AS THE plane began climbing over the Pyrenees, the rain got worse and the clouds got darker and before long, we were being tossed around in a storm cloud. People were throwing up. After flying through the middle of the thunderstorm for 45 minutes, it then decided to spew us out and we landed in San Sebastian."
Mike Oldfield later discovered that all commercial flights in the north of Spain had been cancelled at the time. The pilot, who had passed his flying exam just that week, had misinterpreted the weather forecast. This near- death experience, the inspiration behind Oldfield's Five Miles Out, was even more nightmarish for him because he suffers from a combination of claustrophobia, agoraphobia and vertigo.
"I really thought I was going to die. It certainly put me off flying in small planes!" Small planes, perhaps, but not hot-air balloons. Oldfield was signed up with Virgin at the time and agreed to go hot air ballooning with Richard Branson only because he had assured him that they would remain low in the sky.
"We were setting up the balloons right next to Didcot Power Station, which has enormous chimneys. Just as we were stepping into our balloon, a friend of Branson's in the next balloon issued a challenge that he would beat Branson to Oxford.
Branson filled the balloon full of gas and suddenly we shot up and were hanging right over the middle of one of the chimneys. All my phobias returned, and we couldn't go down because we would have landed inside the chimney. As we were hanging there, the heat discharged from one of the chimneys pushed us up to around 10,000ft, and I was worried about my breathing because of the low oxygen levels at that altitude."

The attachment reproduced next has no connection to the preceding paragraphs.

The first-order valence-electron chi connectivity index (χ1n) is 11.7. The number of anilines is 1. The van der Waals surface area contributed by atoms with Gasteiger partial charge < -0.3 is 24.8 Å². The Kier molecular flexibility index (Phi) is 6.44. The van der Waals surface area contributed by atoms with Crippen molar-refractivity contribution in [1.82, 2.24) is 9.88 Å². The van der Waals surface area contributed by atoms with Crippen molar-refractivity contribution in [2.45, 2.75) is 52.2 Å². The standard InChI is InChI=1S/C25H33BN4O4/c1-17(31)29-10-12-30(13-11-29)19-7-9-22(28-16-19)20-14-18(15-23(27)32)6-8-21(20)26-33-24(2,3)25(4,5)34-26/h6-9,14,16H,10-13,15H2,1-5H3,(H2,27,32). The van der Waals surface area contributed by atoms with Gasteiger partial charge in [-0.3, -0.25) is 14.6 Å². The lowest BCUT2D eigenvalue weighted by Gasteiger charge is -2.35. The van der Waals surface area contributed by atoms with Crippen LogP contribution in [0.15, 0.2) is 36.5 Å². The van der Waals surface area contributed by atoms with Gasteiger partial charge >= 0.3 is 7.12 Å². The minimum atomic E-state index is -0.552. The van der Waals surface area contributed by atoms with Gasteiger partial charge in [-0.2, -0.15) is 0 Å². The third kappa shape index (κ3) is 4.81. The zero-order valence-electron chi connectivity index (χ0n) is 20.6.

While Branson kept pumping the balloon up so that they would gain height and go faster, Oldfield worried about running out of gas.
"After an hour of this hell, the balloon started descending towards Oxford. We plummeted into a car park, shot up again and landed on the top of a bakery. I was screaming at him to pull the lever which lets air out of the balloon. Police and fire engines arrived and hauled us down from the balloon with ladders. I was trembling like a leaf. Branson was, of course, grinning."
Despite his traumatic travelling adventures and phobias, Oldfield loves to travel so much that he keeps his passport tucked in his jacket at all times. "During a tour in Germany, a bag which was holding my passport and the band's tour money was stolen from under my chair while I was eating in a restaurant. Now I carry my passport with me all the time. I am comforted when I feel it in my jacket because I know that, on a whim, I can head for the airport and go anywhere."
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